You didn’t start out to be a professional cook. How did you end up doing this? Need. We were in that recession that began in the late eighties. My husband was a builder, and we had houses sitting. We quickly went through any money that we had. [My daughter] Laura was at Georgia, and I needed to pay her rent. There was a lady here, Mary Moon, known as Marietta’s Cake Lady. We all bought cakes from her. When she decided to retire, I asked if she’d sell me her recipes. She said, “Oh honey, I’m going to give you these recipes. Nobody in my family wants to work that hard.” Should’ve known right then. We baked them out of the house. Ed had been playing golf at Marietta Country Club, and I’d been playing tennis for years. All of a sudden we’re both giving up the golf and the tennis and baking at night and working during the day. There was a little dry cleaners down on Whitlock Avenue, and we put a bakers rack in his shop. I would box up the cakes and wrap them, and people would come by and pick them up. I would give the dry-cleaning man a dollar for every box.
What is your most popular dessert? The fresh strawberry cake.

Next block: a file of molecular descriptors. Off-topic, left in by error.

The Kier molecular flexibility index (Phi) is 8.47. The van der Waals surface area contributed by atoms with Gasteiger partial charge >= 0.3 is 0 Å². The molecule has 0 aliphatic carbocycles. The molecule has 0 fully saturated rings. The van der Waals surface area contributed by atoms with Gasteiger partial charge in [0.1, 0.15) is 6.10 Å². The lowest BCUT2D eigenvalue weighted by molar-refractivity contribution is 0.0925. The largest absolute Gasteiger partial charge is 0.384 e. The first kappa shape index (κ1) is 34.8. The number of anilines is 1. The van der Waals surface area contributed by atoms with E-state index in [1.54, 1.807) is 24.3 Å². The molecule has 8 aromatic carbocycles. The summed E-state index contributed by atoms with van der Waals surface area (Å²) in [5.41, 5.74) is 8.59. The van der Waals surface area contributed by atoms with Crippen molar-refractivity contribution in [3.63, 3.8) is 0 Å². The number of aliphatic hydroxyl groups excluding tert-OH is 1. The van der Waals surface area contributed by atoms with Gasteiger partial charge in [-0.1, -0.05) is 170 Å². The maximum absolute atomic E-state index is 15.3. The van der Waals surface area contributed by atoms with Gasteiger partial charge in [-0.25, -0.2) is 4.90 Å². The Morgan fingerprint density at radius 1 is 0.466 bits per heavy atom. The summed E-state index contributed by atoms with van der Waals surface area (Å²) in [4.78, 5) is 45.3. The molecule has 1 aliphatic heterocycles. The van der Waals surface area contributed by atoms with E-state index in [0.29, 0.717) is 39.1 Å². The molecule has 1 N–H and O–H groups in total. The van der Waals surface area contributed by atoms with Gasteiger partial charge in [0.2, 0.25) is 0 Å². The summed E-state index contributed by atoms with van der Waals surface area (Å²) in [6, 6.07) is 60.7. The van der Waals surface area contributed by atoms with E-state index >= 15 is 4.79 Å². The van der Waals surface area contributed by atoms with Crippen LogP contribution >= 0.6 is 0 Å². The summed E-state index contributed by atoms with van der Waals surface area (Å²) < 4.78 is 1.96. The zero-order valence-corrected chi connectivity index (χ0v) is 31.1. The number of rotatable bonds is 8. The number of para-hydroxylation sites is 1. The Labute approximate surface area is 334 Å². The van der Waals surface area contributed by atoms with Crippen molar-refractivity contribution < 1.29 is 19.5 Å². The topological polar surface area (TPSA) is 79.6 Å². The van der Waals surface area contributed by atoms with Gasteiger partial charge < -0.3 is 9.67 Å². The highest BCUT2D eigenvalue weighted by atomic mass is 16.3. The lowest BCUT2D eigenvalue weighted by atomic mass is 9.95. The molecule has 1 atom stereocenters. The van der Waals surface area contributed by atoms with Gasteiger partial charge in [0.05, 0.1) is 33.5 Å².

You serve lunch and dinner now. Is your first love still baking? Baking is much more disciplined, so I like that aspect. I get in the kitchen, and I can’t be interrupted. You have to mix everything right, you’ve got to get it in the oven, you’ve got to get it out. But the savory cooking is creative. If I do a new recipe, I always make it just like the recipe says the first time. Then you start to play and add your own little touch, make it your own. That’s the fun part.
Were you and Paula close? We were close in the early years. We reconnected in our fifties. She really hit hard times. I was not aware of that. I was living pretty much the good life up here. The next thing I knew, Paula’s Aunt Peggy called me and said Paula had a restaurant and was writing a cookbook. What about some of my dessert recipes for her cookbook? When we first got together, she was negotiating with the Food Network. She was just on the cusp. She had worked hard and fried many a chicken.